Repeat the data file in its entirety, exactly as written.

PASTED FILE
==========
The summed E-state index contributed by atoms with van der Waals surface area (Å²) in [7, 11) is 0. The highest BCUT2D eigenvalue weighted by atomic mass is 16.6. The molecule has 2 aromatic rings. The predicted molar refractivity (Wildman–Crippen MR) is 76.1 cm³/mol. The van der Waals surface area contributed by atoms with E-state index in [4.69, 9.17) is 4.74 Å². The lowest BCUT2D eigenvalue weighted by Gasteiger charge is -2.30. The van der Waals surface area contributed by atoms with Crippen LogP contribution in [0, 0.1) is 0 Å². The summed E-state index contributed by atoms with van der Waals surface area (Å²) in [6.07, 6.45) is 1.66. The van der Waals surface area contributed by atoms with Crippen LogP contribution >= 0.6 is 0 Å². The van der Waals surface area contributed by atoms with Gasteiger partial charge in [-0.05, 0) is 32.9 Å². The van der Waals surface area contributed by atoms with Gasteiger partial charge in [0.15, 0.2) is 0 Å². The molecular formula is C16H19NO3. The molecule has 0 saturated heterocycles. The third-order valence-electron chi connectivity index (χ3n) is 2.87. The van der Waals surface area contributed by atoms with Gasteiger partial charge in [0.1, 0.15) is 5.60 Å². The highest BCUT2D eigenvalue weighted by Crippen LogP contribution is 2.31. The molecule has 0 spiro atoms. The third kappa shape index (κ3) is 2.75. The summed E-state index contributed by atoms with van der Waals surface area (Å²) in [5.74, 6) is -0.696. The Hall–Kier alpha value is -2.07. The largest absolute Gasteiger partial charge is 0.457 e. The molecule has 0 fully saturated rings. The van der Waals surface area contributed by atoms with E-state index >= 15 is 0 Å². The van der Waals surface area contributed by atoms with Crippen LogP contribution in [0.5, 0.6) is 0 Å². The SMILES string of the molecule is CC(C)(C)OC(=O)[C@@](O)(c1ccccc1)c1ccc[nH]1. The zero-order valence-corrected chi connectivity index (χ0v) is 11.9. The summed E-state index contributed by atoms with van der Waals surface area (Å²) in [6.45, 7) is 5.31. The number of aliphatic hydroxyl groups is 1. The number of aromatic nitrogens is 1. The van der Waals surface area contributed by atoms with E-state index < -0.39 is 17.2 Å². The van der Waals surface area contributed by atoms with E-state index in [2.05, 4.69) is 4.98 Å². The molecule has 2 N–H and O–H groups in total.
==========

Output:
The summed E-state index contributed by atoms with van der Waals surface area (Å²) in [7, 11) is 0. The highest BCUT2D eigenvalue weighted by atomic mass is 16.6. The molecule has 2 aromatic rings. The predicted molar refractivity (Wildman–Crippen MR) is 76.1 cm³/mol. The van der Waals surface area contributed by atoms with E-state index in [4.69, 9.17) is 4.74 Å². The lowest BCUT2D eigenvalue weighted by Gasteiger charge is -2.30. The van der Waals surface area contributed by atoms with Crippen LogP contribution in [0, 0.1) is 0 Å². The summed E-state index contributed by atoms with van der Waals surface area (Å²) in [6.07, 6.45) is 1.66. The van der Waals surface area contributed by atoms with Crippen LogP contribution >= 0.6 is 0 Å². The van der Waals surface area contributed by atoms with Gasteiger partial charge in [-0.05, 0) is 32.9 Å². The van der Waals surface area contributed by atoms with Gasteiger partial charge in [0.15, 0.2) is 0 Å². The molecular formula is C16H19NO3. The molecule has 0 saturated heterocycles. The third-order valence-electron chi connectivity index (χ3n) is 2.87. The van der Waals surface area contributed by atoms with Gasteiger partial charge in [0.1, 0.15) is 5.60 Å². The highest BCUT2D eigenvalue weighted by Crippen LogP contribution is 2.31. The molecule has 0 spiro atoms. The third kappa shape index (κ3) is 2.75. The summed E-state index contributed by atoms with van der Waals surface area (Å²) in [5.74, 6) is -0.696. The Hall–Kier alpha value is -2.07. The largest absolute Gasteiger partial charge is 0.457 e. The molecule has 0 fully saturated rings. The van der Waals surface area contributed by atoms with E-state index >= 15 is 0 Å². The van der Waals surface area contributed by atoms with Crippen LogP contribution in [0.5, 0.6) is 0 Å². The SMILES string of the molecule is CC(C)(C)OC(=O)[C@@](O)(c1ccccc1)c1ccc[nH]1. The zero-order valence-corrected chi connectivity index (χ0v) is 11.9. The summed E-state index contributed by atoms with van der Waals surface area (Å²) in [6.45, 7) is 5.31. The number of aliphatic hydroxyl groups is 1. The number of aromatic nitrogens is 1. The van der Waals surface area contributed by atoms with E-state index < -0.39 is 17.2 Å². The van der Waals surface area contributed by atoms with E-state index in [2.05, 4.69) is 4.98 Å². The molecule has 2 N–H and O–H groups in total.